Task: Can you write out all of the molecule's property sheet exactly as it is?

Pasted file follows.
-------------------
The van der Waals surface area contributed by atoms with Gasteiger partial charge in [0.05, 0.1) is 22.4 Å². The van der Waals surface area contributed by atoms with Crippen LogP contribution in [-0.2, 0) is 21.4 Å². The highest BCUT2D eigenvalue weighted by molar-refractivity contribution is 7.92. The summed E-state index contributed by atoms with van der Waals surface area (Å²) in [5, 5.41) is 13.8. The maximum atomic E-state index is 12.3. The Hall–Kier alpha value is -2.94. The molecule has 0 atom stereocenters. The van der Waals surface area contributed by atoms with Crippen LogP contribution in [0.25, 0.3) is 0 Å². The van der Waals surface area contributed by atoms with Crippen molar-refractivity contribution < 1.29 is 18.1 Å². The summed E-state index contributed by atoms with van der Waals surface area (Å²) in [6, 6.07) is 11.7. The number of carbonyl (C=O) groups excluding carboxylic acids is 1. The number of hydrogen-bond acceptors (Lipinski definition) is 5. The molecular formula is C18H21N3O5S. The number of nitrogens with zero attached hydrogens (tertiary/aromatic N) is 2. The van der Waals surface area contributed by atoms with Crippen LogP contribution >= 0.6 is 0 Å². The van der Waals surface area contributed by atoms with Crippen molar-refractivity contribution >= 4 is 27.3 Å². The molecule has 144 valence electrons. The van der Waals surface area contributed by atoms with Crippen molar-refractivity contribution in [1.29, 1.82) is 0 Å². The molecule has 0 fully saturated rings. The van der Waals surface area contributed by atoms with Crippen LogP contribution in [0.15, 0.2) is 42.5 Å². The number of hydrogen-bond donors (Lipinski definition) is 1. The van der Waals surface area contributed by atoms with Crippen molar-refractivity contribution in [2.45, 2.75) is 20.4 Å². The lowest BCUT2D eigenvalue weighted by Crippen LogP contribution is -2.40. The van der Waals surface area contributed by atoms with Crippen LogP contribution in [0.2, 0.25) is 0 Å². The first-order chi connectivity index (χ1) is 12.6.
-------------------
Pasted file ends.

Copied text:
The van der Waals surface area contributed by atoms with Gasteiger partial charge in [0.05, 0.1) is 22.4 Å². The van der Waals surface area contributed by atoms with Crippen LogP contribution in [-0.2, 0) is 21.4 Å². The highest BCUT2D eigenvalue weighted by molar-refractivity contribution is 7.92. The summed E-state index contributed by atoms with van der Waals surface area (Å²) in [5, 5.41) is 13.8. The maximum atomic E-state index is 12.3. The Hall–Kier alpha value is -2.94. The molecule has 0 atom stereocenters. The van der Waals surface area contributed by atoms with Crippen LogP contribution in [0.25, 0.3) is 0 Å². The van der Waals surface area contributed by atoms with Crippen molar-refractivity contribution < 1.29 is 18.1 Å². The summed E-state index contributed by atoms with van der Waals surface area (Å²) in [6, 6.07) is 11.7. The number of carbonyl (C=O) groups excluding carboxylic acids is 1. The number of hydrogen-bond acceptors (Lipinski definition) is 5. The molecular formula is C18H21N3O5S. The number of nitrogens with zero attached hydrogens (tertiary/aromatic N) is 2. The van der Waals surface area contributed by atoms with Crippen LogP contribution >= 0.6 is 0 Å². The van der Waals surface area contributed by atoms with Crippen molar-refractivity contribution >= 4 is 27.3 Å². The molecule has 144 valence electrons. The van der Waals surface area contributed by atoms with Crippen molar-refractivity contribution in [1.29, 1.82) is 0 Å². The molecule has 0 fully saturated rings. The van der Waals surface area contributed by atoms with Crippen LogP contribution in [0.15, 0.2) is 42.5 Å². The number of hydrogen-bond donors (Lipinski definition) is 1. The van der Waals surface area contributed by atoms with Crippen molar-refractivity contribution in [2.45, 2.75) is 20.4 Å². The lowest BCUT2D eigenvalue weighted by Crippen LogP contribution is -2.40. The van der Waals surface area contributed by atoms with Crippen LogP contribution in [0.2, 0.25) is 0 Å². The first-order chi connectivity index (χ1) is 12.6.